Mission Accomplished, But Questions Raised For Strachan and Scotland
Scotland manager Gordon Strachan had one main mission at the beginning of this international week: to win Scotland’s two matches against Northern Ireland and Gibraltar. That mission has been achieved, but it wasn’t easy and more questions will have been raised for the Scotland boss than answered.
Priority number one was to win Wednesday’s friendly and today’s Euro 2016 Qualifier against Gibraltar, but a second priority was surely to do so in a convincing style. The former may have been accomplished, but the latter most certainly was not.
On Wednesday night Scotland hosted Northern Ireland in a friendly match at Hampden Park, their first outing at the national stadium since before the Commonwealth Games closed Hampden for football for several months. The welcome back was decent considering how rare cheap ticket prices are to watch the national team these days and 28,000 made it out to cheer on Strachan’s boys against their rivals from across the Irish Sea.
Scotland started as brightly as the pink and yellow on their shirts, but by the time Northern Ireland had settled into the match the home side found it more and more difficult to find space going forward. Rather than taking chances and relying on the talent that is undeniably present in the squad, Scotland preferred to pass the ball around in their own half until it inevitably ended up back at the goalkeeper’s feet and punted away or worse: lost to Northern Ireland in their own third.
The visitors were unable to punish Scotland when they did steal the ball close to Craig Gordon’s goal, but Strachan will be all too aware that Scotland’s rivals for Euro 2016 qualification – Germany, Poland and the Republic of Ireland – all possess greater quality and will not let Scotland escape unpunished for such errors and passiveness.
In the end, Scotland carved out a win thanks to an 85th minute Christophe Berra header, but Strachan would have been disappointed not to create more chances and ultimately goals from open play.
And so Sunday afternoon’s match with newboys Gibraltar afforded Strachan’s side a second chance to put in a good performance and to show some creativity for the Hampden crowd which had not parted way with £35 each to see Gibraltar, but to see an impressive home performance.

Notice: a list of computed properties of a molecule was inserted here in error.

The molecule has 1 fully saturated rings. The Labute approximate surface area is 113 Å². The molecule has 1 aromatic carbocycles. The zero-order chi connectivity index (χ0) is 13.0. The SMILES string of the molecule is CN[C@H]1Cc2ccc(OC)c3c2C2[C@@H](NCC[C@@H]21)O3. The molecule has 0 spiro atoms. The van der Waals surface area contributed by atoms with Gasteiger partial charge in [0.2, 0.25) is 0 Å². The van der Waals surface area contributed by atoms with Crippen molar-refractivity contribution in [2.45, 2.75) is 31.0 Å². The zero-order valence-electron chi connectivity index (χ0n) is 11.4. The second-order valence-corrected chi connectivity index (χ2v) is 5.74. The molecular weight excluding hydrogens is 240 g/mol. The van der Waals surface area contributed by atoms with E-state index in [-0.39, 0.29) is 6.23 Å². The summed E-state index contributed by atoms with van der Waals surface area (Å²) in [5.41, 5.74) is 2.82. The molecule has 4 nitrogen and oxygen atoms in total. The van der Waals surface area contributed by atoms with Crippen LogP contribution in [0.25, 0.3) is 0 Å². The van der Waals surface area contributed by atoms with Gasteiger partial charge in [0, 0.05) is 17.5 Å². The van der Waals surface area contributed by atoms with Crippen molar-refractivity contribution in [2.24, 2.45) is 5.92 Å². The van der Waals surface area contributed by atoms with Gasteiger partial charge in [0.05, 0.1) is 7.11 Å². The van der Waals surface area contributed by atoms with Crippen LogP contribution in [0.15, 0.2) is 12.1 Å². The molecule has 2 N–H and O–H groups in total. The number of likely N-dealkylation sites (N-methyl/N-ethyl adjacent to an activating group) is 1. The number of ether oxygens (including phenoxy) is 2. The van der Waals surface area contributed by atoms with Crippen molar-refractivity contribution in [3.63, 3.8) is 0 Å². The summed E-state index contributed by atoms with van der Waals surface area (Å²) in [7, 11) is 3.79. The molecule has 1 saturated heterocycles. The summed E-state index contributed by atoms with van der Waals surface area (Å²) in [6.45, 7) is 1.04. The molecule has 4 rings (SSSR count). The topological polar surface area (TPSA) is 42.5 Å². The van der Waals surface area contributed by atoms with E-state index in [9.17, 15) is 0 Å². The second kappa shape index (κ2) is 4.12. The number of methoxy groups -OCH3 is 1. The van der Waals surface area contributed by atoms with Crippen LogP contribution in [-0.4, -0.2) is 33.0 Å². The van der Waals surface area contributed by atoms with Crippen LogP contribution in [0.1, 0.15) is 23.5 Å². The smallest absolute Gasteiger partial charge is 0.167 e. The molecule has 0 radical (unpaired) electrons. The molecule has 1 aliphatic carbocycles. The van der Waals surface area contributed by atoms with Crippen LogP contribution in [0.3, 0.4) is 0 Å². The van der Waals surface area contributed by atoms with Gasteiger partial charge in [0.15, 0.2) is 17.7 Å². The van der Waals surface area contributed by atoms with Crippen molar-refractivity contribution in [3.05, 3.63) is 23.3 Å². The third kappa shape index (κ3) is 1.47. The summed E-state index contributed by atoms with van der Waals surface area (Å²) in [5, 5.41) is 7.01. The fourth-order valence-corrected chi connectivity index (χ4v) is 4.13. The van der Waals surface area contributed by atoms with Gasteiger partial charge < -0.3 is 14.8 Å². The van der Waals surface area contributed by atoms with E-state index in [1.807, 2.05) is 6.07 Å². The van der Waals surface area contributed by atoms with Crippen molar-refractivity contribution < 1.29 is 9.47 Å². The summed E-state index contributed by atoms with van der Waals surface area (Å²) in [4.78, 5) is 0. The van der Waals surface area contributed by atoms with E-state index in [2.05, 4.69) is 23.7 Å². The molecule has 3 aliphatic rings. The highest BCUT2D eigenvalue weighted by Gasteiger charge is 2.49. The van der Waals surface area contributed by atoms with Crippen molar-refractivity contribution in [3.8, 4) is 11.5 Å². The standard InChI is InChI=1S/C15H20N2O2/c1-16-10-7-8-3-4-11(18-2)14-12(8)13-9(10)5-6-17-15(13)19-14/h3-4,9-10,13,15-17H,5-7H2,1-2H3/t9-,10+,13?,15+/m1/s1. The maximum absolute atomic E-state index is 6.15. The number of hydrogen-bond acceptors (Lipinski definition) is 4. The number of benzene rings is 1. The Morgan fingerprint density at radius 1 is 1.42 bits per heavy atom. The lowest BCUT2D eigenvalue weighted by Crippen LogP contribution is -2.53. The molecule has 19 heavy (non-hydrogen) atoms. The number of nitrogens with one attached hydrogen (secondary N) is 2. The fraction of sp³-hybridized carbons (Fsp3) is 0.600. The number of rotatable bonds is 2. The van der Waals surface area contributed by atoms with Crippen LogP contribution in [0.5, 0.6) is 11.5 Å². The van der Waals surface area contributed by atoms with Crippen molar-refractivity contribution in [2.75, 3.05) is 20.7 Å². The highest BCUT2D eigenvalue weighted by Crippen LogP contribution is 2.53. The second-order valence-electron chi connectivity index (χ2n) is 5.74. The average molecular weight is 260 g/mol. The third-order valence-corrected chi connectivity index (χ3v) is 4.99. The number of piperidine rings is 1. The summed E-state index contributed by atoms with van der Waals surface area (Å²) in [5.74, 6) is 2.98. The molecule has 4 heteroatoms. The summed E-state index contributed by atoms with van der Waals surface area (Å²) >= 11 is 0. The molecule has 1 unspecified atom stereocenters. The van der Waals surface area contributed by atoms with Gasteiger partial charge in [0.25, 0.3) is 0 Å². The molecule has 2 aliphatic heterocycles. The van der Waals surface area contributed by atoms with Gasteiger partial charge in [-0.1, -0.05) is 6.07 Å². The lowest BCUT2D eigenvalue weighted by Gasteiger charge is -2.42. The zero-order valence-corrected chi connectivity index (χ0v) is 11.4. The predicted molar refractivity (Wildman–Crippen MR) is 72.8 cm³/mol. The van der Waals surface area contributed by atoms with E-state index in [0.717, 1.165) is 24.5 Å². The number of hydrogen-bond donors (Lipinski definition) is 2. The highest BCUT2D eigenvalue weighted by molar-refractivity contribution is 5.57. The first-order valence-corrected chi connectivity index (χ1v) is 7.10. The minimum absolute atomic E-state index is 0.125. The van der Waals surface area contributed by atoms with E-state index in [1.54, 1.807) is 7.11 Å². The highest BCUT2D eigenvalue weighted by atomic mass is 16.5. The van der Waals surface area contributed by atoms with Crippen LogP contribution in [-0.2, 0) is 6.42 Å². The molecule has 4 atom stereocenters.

Although this was a competitive match, there was even less pressure on the home side in many ways given that the majority of the Gibraltar squad are footballers on a part-time basis only. This was the perfect opportunity to be creative and adventurous going forward, but Scotland were neither. The home side needed a suspect penalty decision to get them on the scoresheet before Gibraltar made history by scoring their first ever competitive goal at the Mount Florida end of Hampden Park.
While slightly embarrassing, conceding to Gibraltar could happen to any side as it only takes one moment of slack defending and quality Gibraltar finishing – as was the case this Sunday – to find the net. More disappointing than conceding the one goal to Gibraltar was that Scotland could only score six times themselves. Both Poland and Republic of Ireland put seven past Gibraltar and Scotland didn’t appear nearly as ambitious against the new nation as their two most direct rivals for qualification.
Only Scott Brown, and Barry Bannan when he came on, appeared eager to play the game in the Gibraltar half and this will be Gordon Strachan’s biggest concern ahead of his side’s upcoming crunch fixtures against Republic of Ireland, Georgia and Germany.
If Scotland weren’t confident enough attack Northern Ireland or Gibraltar, how will they attack better teams? It’s a question that could prove tough to answer.